Anthony Cordello is a social worker living in Boston. E-mail him at email@example.com.
I was twenty-five years old when my brain turned into a crab and broke out of my skull. I was living in a small triangle room of a Boston basement apartment on a narrow one way street that emptied into the drab, gnarled Commonwealth Avenue. It cost me exactly six hundred and seventy dollars a month. I was working around thirty-two hours, eleven dollars an hour, a week at Horseshoe Tavern down in Allston. My boss said I was the dishroom supervisor but I was the only other person in the dishroom. I was regretting my humanities degree and thinking about moving to Japan or the Philippines.
It happened on February nineteenth, a Sunday night during the fourth blizzard of the year. Twenty inches of snow until early Tuesday morning on top of the seventy inches of snow that had hit Boston so far. My window was completely covered. I had been having a recurring dream that it was a porthole to a spaceship descending through the snowball core of a planet I made up. I had been smoking a lot recently but I was not high when it happened but I was thinking about buying a gram because I was going to be stuck in the storm.
I was in bed with my girlfriend but she was ignoring me because I made a menstruation joke she did not like even after I explained that I had heard it from a woman comedian. She was on her phone with her headphones in. I heard a faint drumbeat developing from the center of her head. I stared at the R etched into her right headphone then followed the white cord down along her jaw and neck right to the jack on her phone. She was texting someone named Brian. I could see his name at the top of the screen but I did not look down at the actual texts because she had a right to her phone as I had a right to my phone.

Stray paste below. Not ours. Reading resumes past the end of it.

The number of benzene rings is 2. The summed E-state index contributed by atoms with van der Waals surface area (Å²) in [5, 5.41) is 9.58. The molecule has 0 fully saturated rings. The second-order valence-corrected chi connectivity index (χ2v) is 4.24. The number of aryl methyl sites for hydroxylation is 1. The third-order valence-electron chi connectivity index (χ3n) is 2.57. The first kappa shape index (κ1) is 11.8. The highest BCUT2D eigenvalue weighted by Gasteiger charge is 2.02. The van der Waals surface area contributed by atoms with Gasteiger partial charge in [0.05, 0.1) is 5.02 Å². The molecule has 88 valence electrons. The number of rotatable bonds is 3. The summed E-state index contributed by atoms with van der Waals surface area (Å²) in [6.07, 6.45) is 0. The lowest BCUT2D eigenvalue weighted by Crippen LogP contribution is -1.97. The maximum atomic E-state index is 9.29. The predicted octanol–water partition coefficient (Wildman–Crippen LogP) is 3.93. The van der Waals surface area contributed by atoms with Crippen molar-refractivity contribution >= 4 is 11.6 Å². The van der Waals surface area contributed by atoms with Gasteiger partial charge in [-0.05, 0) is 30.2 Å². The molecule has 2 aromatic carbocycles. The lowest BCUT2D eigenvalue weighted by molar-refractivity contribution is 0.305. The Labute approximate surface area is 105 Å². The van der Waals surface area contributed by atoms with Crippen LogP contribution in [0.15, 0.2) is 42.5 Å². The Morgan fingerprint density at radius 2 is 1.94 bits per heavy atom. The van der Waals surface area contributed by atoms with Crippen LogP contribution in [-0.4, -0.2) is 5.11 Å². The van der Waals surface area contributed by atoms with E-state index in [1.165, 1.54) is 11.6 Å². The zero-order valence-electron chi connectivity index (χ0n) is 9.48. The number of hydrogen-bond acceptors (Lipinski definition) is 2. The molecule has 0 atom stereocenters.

Then my phone rang just as I was thinking about it. Someone was calling me but I only recognized the area code. Nine seven three belonged to the northeast section of Bergen County, New Jersey, where I grew up. Ridgewood, Hackensack, Mahwah, all nine seven three. I could not remember the last time I had received a nine seven three number. Usually I let unknown numbers go straight to voicemail but I was getting too old for that so I answered it.
“Hello is this Sid?”
It was a woman. I could barely understand her. She had a very strange accent, vowels were just raw noise between consonants, bursts of unshaped sound as if he she did not have a tongue.
“Who is this?”
“Is this Sid?”
“OK. Sid my name is Meesha, listen to me, your father is at Hackensack Hospital. He had a henna raw chick stroke. He’s in intensive care unit. The doctors might have to do surgery but they’re not sure yet.”
“Hemma raw chick?”
“No, listen Sid, listen to me, a blood vessel, it popped, ruptured in his brain.”